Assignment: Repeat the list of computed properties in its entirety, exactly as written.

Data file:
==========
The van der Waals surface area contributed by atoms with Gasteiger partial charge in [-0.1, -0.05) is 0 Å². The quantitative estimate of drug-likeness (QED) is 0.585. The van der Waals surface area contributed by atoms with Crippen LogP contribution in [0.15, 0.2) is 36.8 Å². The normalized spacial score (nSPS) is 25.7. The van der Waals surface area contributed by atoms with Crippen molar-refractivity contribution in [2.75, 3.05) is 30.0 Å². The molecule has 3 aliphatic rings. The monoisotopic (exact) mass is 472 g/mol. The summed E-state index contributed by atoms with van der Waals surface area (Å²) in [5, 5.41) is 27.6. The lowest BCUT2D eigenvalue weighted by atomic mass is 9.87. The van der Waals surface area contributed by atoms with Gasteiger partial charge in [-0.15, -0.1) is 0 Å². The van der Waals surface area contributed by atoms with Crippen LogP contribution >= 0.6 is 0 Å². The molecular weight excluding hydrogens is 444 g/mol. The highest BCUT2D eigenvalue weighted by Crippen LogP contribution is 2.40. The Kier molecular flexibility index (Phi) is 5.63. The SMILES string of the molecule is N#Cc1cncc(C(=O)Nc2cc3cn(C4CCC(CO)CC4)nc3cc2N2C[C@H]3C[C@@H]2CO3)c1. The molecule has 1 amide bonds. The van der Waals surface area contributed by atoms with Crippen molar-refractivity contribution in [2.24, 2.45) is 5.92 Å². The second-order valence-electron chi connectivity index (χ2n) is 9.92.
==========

The van der Waals surface area contributed by atoms with Gasteiger partial charge in [-0.1, -0.05) is 0 Å². The quantitative estimate of drug-likeness (QED) is 0.585. The van der Waals surface area contributed by atoms with Crippen LogP contribution in [0.15, 0.2) is 36.8 Å². The normalized spacial score (nSPS) is 25.7. The van der Waals surface area contributed by atoms with Crippen molar-refractivity contribution in [2.75, 3.05) is 30.0 Å². The molecule has 3 aliphatic rings. The monoisotopic (exact) mass is 472 g/mol. The summed E-state index contributed by atoms with van der Waals surface area (Å²) in [5, 5.41) is 27.6. The lowest BCUT2D eigenvalue weighted by atomic mass is 9.87. The van der Waals surface area contributed by atoms with Gasteiger partial charge in [-0.15, -0.1) is 0 Å². The van der Waals surface area contributed by atoms with Crippen LogP contribution >= 0.6 is 0 Å². The molecular weight excluding hydrogens is 444 g/mol. The highest BCUT2D eigenvalue weighted by Crippen LogP contribution is 2.40. The Kier molecular flexibility index (Phi) is 5.63. The SMILES string of the molecule is N#Cc1cncc(C(=O)Nc2cc3cn(C4CCC(CO)CC4)nc3cc2N2C[C@H]3C[C@@H]2CO3)c1. The molecule has 1 amide bonds. The van der Waals surface area contributed by atoms with Crippen molar-refractivity contribution in [2.24, 2.45) is 5.92 Å². The second-order valence-electron chi connectivity index (χ2n) is 9.92.